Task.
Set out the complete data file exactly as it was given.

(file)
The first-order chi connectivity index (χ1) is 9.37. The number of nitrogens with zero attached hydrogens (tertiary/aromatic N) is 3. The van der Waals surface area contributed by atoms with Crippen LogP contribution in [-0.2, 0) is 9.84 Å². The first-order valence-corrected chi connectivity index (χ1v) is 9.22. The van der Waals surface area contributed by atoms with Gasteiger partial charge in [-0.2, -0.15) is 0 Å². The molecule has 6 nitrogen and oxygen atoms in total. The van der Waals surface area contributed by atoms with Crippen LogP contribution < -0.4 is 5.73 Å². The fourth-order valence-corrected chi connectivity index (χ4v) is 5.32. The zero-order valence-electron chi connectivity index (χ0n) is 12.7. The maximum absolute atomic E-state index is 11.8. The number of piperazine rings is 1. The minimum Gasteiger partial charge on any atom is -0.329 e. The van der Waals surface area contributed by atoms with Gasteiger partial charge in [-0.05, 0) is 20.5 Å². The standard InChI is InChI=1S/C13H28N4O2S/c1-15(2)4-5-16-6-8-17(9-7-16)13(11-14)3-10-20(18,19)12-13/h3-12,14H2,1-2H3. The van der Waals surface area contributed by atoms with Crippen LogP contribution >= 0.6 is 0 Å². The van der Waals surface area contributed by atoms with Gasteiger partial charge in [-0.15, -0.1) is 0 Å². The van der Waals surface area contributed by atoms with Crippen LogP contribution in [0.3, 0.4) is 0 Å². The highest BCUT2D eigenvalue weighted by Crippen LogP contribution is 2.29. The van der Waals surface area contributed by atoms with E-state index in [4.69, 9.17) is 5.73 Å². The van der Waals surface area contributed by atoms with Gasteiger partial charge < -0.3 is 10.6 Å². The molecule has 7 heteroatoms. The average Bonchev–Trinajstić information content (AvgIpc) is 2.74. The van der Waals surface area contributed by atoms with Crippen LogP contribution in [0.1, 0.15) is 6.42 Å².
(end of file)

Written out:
The first-order chi connectivity index (χ1) is 9.37. The number of nitrogens with zero attached hydrogens (tertiary/aromatic N) is 3. The van der Waals surface area contributed by atoms with Crippen LogP contribution in [-0.2, 0) is 9.84 Å². The first-order valence-corrected chi connectivity index (χ1v) is 9.22. The van der Waals surface area contributed by atoms with Gasteiger partial charge in [-0.2, -0.15) is 0 Å². The molecule has 6 nitrogen and oxygen atoms in total. The van der Waals surface area contributed by atoms with Crippen LogP contribution < -0.4 is 5.73 Å². The fourth-order valence-corrected chi connectivity index (χ4v) is 5.32. The zero-order valence-electron chi connectivity index (χ0n) is 12.7. The maximum absolute atomic E-state index is 11.8. The number of piperazine rings is 1. The minimum Gasteiger partial charge on any atom is -0.329 e. The van der Waals surface area contributed by atoms with Gasteiger partial charge in [-0.05, 0) is 20.5 Å². The standard InChI is InChI=1S/C13H28N4O2S/c1-15(2)4-5-16-6-8-17(9-7-16)13(11-14)3-10-20(18,19)12-13/h3-12,14H2,1-2H3. The van der Waals surface area contributed by atoms with Crippen LogP contribution >= 0.6 is 0 Å². The van der Waals surface area contributed by atoms with Gasteiger partial charge in [-0.15, -0.1) is 0 Å². The van der Waals surface area contributed by atoms with Crippen LogP contribution in [0.3, 0.4) is 0 Å². The highest BCUT2D eigenvalue weighted by Crippen LogP contribution is 2.29. The van der Waals surface area contributed by atoms with E-state index in [4.69, 9.17) is 5.73 Å². The van der Waals surface area contributed by atoms with Gasteiger partial charge < -0.3 is 10.6 Å². The molecule has 7 heteroatoms. The average Bonchev–Trinajstić information content (AvgIpc) is 2.74. The van der Waals surface area contributed by atoms with Crippen LogP contribution in [0.1, 0.15) is 6.42 Å².